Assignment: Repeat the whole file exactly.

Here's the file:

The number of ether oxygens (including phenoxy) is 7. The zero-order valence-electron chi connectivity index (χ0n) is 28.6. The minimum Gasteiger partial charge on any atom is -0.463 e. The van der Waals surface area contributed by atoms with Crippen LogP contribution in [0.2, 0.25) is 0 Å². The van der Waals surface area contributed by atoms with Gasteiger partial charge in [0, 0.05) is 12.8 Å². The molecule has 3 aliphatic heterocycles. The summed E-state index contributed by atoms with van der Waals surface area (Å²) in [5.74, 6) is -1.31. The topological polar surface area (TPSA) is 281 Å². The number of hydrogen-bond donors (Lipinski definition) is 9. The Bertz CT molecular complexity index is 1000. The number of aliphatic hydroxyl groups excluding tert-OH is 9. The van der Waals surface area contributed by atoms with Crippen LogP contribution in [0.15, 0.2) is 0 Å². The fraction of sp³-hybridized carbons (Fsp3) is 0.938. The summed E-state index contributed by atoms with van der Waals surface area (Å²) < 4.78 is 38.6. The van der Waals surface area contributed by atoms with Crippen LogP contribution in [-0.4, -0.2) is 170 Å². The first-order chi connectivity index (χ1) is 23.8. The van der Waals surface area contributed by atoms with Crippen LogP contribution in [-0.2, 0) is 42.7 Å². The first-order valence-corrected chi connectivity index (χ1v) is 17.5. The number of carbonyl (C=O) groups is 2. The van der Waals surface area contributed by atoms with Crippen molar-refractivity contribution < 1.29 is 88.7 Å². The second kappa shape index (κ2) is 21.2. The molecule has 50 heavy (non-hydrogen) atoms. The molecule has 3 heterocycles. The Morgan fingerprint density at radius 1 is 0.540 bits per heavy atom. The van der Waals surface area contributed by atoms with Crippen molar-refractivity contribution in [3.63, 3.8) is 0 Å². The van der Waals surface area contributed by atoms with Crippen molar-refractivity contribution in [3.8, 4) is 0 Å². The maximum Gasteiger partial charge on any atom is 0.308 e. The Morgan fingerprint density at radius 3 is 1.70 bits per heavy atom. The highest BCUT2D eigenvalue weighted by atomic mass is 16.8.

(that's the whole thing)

The number of ether oxygens (including phenoxy) is 7. The zero-order valence-electron chi connectivity index (χ0n) is 28.6. The minimum Gasteiger partial charge on any atom is -0.463 e. The van der Waals surface area contributed by atoms with Crippen LogP contribution in [0.2, 0.25) is 0 Å². The van der Waals surface area contributed by atoms with Gasteiger partial charge in [0, 0.05) is 12.8 Å². The molecule has 3 aliphatic heterocycles. The summed E-state index contributed by atoms with van der Waals surface area (Å²) in [5.74, 6) is -1.31. The topological polar surface area (TPSA) is 281 Å². The number of hydrogen-bond donors (Lipinski definition) is 9. The Bertz CT molecular complexity index is 1000. The number of aliphatic hydroxyl groups excluding tert-OH is 9. The van der Waals surface area contributed by atoms with Crippen LogP contribution in [0.15, 0.2) is 0 Å². The fraction of sp³-hybridized carbons (Fsp3) is 0.938. The summed E-state index contributed by atoms with van der Waals surface area (Å²) < 4.78 is 38.6. The van der Waals surface area contributed by atoms with Crippen LogP contribution in [-0.4, -0.2) is 170 Å². The first-order chi connectivity index (χ1) is 23.8. The van der Waals surface area contributed by atoms with Crippen LogP contribution in [-0.2, 0) is 42.7 Å². The first-order valence-corrected chi connectivity index (χ1v) is 17.5. The number of carbonyl (C=O) groups is 2. The van der Waals surface area contributed by atoms with Crippen molar-refractivity contribution < 1.29 is 88.7 Å². The second kappa shape index (κ2) is 21.2. The molecule has 50 heavy (non-hydrogen) atoms. The molecule has 3 heterocycles. The Morgan fingerprint density at radius 1 is 0.540 bits per heavy atom. The van der Waals surface area contributed by atoms with Crippen molar-refractivity contribution in [3.63, 3.8) is 0 Å². The van der Waals surface area contributed by atoms with Crippen molar-refractivity contribution in [3.8, 4) is 0 Å². The maximum Gasteiger partial charge on any atom is 0.308 e. The Morgan fingerprint density at radius 3 is 1.70 bits per heavy atom. The highest BCUT2D eigenvalue weighted by atomic mass is 16.8.